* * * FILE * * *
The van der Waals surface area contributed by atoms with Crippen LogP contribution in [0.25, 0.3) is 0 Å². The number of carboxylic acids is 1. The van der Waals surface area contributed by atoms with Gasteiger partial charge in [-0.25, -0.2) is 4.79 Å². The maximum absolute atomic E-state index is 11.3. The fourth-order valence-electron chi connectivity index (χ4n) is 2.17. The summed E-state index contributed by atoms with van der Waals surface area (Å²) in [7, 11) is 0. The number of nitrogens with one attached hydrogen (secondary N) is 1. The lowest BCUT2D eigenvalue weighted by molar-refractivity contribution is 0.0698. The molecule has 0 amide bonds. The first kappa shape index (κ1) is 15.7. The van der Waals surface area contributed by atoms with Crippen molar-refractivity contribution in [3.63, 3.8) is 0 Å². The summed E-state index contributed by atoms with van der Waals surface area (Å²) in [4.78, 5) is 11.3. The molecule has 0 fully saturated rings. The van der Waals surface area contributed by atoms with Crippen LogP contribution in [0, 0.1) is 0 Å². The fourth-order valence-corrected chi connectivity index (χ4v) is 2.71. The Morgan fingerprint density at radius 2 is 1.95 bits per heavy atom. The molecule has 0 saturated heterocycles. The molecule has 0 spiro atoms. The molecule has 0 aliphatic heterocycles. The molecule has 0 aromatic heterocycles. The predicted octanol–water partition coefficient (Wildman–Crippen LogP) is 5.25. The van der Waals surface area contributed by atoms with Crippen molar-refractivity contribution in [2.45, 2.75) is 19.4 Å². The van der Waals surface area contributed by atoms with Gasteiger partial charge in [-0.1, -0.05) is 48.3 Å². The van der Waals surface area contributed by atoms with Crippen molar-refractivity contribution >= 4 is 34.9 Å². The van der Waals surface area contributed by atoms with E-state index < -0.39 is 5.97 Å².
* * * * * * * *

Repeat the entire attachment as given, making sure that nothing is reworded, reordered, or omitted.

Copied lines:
The van der Waals surface area contributed by atoms with Crippen LogP contribution in [0.25, 0.3) is 0 Å². The number of carboxylic acids is 1. The van der Waals surface area contributed by atoms with Gasteiger partial charge in [-0.25, -0.2) is 4.79 Å². The maximum absolute atomic E-state index is 11.3. The fourth-order valence-electron chi connectivity index (χ4n) is 2.17. The summed E-state index contributed by atoms with van der Waals surface area (Å²) in [7, 11) is 0. The number of nitrogens with one attached hydrogen (secondary N) is 1. The lowest BCUT2D eigenvalue weighted by molar-refractivity contribution is 0.0698. The molecule has 0 amide bonds. The first kappa shape index (κ1) is 15.7. The van der Waals surface area contributed by atoms with Crippen molar-refractivity contribution in [3.63, 3.8) is 0 Å². The summed E-state index contributed by atoms with van der Waals surface area (Å²) in [4.78, 5) is 11.3. The molecule has 0 fully saturated rings. The van der Waals surface area contributed by atoms with Crippen LogP contribution in [0, 0.1) is 0 Å². The fourth-order valence-corrected chi connectivity index (χ4v) is 2.71. The Morgan fingerprint density at radius 2 is 1.95 bits per heavy atom. The molecule has 0 saturated heterocycles. The molecule has 0 spiro atoms. The molecule has 0 aliphatic heterocycles. The molecule has 0 aromatic heterocycles. The predicted octanol–water partition coefficient (Wildman–Crippen LogP) is 5.25. The van der Waals surface area contributed by atoms with Crippen molar-refractivity contribution in [2.45, 2.75) is 19.4 Å². The van der Waals surface area contributed by atoms with Gasteiger partial charge in [-0.1, -0.05) is 48.3 Å². The van der Waals surface area contributed by atoms with Crippen molar-refractivity contribution >= 4 is 34.9 Å². The van der Waals surface area contributed by atoms with E-state index < -0.39 is 5.97 Å².